The Lenses of Optimism: About “Tomorrowland”

Storytelling isn’t just devoted to the limitations of words found in a book; it also extends out to television and movies too.  These past few months, I’ve been opening up my blog more to periodically exploring storytelling in these other mediums.  Officially, the last post devoted under this topic was my write-up I did on “Doctor Who,” in honor of its 10th anniversary since returning to television.  Unofficially, I devoted part of a blog post I did earlier this month to such subject matter when I discussed exploring my heritage through storytelling.  Now I present to you my first post devoted to a movie; that movie being the recently released film to come out of Walt Disney Studios, “Tomorrowland.”

Continue reading “The Lenses of Optimism: About “Tomorrowland””


The Shrinking Appearance of Original Screenplays

Two weeks from now, Part 1 of the film adaptation of “Mockingjay” will be playing in movie theaters all over the world.  Based on the final book of the same name of Suzanne Collins’ Hunger Games trilogy, this will continue the adaptations of the books for film, with Part 2 of “Mockingjay” set to come out next year.

It’s anything but unheard of for a book to be adapted for film nowadays.  While this has been a recurring venture that’s been going on for decades, it’s been especially common in today’s time where practically everything that’s being shown in the movie theaters are either based off a book or real life events- and if not either of those two common occurrences, then it’s based on a comic series or it’s a remake of a film. Continue reading “The Shrinking Appearance of Original Screenplays”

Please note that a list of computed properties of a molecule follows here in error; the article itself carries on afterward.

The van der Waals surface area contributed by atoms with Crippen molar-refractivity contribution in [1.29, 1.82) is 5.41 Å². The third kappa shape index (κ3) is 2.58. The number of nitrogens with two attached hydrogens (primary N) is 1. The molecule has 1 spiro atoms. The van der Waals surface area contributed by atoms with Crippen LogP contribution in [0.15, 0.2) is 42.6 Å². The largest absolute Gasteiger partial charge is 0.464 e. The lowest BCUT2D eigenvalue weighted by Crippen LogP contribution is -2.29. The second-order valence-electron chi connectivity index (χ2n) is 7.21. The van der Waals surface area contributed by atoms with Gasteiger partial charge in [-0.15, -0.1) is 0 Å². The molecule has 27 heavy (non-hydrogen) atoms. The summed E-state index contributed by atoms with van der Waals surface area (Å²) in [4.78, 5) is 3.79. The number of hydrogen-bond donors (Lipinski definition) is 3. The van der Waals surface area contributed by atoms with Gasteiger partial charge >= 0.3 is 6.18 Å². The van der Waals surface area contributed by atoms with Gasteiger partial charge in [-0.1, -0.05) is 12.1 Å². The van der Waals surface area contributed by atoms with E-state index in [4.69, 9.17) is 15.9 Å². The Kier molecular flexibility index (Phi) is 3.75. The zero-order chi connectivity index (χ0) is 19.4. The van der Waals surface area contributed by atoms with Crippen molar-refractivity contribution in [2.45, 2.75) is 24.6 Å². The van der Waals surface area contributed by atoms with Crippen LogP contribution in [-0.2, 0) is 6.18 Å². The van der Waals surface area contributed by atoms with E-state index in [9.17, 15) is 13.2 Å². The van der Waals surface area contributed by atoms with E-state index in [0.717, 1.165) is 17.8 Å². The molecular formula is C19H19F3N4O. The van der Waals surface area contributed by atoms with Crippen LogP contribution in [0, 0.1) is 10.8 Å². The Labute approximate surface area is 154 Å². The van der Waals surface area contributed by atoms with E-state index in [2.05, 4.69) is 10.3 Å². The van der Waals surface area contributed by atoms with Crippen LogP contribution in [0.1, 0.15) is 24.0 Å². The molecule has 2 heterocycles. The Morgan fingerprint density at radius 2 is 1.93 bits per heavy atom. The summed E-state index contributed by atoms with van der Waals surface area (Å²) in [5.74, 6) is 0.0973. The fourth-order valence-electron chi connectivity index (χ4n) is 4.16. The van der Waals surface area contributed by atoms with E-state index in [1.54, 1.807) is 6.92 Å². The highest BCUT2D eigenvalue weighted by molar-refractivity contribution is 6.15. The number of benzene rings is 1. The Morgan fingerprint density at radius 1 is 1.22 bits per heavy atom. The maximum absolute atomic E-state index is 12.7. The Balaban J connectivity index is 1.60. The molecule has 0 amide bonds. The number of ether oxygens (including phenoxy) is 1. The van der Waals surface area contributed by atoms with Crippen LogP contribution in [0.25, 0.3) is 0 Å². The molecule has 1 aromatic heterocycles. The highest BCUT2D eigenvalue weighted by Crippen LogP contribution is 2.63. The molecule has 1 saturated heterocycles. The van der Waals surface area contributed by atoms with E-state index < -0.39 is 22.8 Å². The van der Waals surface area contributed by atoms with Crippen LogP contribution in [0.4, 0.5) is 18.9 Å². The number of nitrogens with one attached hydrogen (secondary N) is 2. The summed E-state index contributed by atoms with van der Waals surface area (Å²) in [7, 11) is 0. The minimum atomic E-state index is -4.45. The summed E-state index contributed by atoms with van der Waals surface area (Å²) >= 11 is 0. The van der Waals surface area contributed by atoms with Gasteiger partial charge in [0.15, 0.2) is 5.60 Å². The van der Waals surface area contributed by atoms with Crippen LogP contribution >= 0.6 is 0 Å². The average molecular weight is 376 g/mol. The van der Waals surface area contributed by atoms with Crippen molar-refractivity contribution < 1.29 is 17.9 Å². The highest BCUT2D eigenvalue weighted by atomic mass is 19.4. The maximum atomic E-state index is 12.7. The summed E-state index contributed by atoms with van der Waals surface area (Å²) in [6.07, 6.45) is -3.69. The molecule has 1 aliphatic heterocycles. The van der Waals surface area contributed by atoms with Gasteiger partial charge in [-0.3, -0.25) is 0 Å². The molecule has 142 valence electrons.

In Homage to Robin Williams

I have been debating for the past few hours as to whether or not I should write anything about the passing of Robin Williams.  So I finally decided to come up with this little homage to him.  I feel like what’s already been said about him has been said; about how sad his unexpected death is and the enormous legacy he leaves behind.

I wasn’t an adamant fan of his, but his face and voice have definitely made notable appearances and last impacts in films when I was growing up; from “Hook,” to “Aladdin,” “Mrs. Doubtfire,” and “Happy Feet.”  He had a distinguishable charm that could capture an audience in an instance, and that is something- amongst many things- that he shall be remembered for.

I leave with you this clip from “Hook,” when the Lost Boys have realized that their original leader has returned to Neverland.

IMPORTANT NOTE: While an autopsy is scheduled for tomorrow, it’s been reported that Robin Williams has died of a successful suicide attempt, following a bound of depression he’s been suffering from recently.  This could have been prevented if he had gotten the right help, which is why I want to say this: If you or someone you know is suffering from depression and contemplating suicide, there are people there who can help.  Don’t ever feel ashamed to ask for help: 

RIP Robin Williams (1951-2014)